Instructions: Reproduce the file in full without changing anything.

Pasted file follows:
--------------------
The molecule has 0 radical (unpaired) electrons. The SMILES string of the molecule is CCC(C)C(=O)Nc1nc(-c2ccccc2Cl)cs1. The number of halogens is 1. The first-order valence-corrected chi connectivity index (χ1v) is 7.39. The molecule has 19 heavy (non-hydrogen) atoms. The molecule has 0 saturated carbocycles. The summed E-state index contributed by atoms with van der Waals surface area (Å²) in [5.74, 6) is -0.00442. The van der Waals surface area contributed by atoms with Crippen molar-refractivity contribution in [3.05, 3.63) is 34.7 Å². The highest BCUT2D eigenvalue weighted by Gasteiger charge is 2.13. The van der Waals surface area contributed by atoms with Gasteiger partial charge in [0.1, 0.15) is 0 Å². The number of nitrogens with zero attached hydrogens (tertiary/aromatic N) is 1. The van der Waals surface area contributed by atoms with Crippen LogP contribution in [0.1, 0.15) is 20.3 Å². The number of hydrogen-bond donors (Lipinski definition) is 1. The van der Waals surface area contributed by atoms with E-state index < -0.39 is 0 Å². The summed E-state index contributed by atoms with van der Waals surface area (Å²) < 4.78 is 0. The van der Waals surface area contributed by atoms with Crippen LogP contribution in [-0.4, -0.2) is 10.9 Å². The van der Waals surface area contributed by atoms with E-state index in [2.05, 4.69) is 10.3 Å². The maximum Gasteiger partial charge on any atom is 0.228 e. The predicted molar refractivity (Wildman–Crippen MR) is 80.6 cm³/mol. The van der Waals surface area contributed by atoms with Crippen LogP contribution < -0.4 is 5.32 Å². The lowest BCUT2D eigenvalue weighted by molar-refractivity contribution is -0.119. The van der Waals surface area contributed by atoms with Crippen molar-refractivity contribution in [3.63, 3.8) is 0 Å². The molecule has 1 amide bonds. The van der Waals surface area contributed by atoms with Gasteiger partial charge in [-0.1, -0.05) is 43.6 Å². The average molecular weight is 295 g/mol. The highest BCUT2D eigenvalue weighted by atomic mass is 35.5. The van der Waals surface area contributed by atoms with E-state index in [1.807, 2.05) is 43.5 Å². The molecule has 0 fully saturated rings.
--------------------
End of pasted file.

The molecule has 0 radical (unpaired) electrons. The SMILES string of the molecule is CCC(C)C(=O)Nc1nc(-c2ccccc2Cl)cs1. The number of halogens is 1. The first-order valence-corrected chi connectivity index (χ1v) is 7.39. The molecule has 19 heavy (non-hydrogen) atoms. The molecule has 0 saturated carbocycles. The summed E-state index contributed by atoms with van der Waals surface area (Å²) in [5.74, 6) is -0.00442. The van der Waals surface area contributed by atoms with Crippen molar-refractivity contribution in [3.05, 3.63) is 34.7 Å². The highest BCUT2D eigenvalue weighted by Gasteiger charge is 2.13. The van der Waals surface area contributed by atoms with Gasteiger partial charge in [0.1, 0.15) is 0 Å². The number of nitrogens with zero attached hydrogens (tertiary/aromatic N) is 1. The van der Waals surface area contributed by atoms with Crippen LogP contribution in [0.1, 0.15) is 20.3 Å². The number of hydrogen-bond donors (Lipinski definition) is 1. The van der Waals surface area contributed by atoms with E-state index < -0.39 is 0 Å². The summed E-state index contributed by atoms with van der Waals surface area (Å²) < 4.78 is 0. The van der Waals surface area contributed by atoms with Crippen LogP contribution in [-0.4, -0.2) is 10.9 Å². The van der Waals surface area contributed by atoms with E-state index in [2.05, 4.69) is 10.3 Å². The maximum Gasteiger partial charge on any atom is 0.228 e. The predicted molar refractivity (Wildman–Crippen MR) is 80.6 cm³/mol. The van der Waals surface area contributed by atoms with Crippen LogP contribution < -0.4 is 5.32 Å². The lowest BCUT2D eigenvalue weighted by molar-refractivity contribution is -0.119. The van der Waals surface area contributed by atoms with Crippen molar-refractivity contribution in [3.63, 3.8) is 0 Å². The molecule has 1 amide bonds. The van der Waals surface area contributed by atoms with Gasteiger partial charge in [-0.1, -0.05) is 43.6 Å². The average molecular weight is 295 g/mol. The highest BCUT2D eigenvalue weighted by atomic mass is 35.5. The van der Waals surface area contributed by atoms with E-state index in [1.807, 2.05) is 43.5 Å². The molecule has 0 fully saturated rings.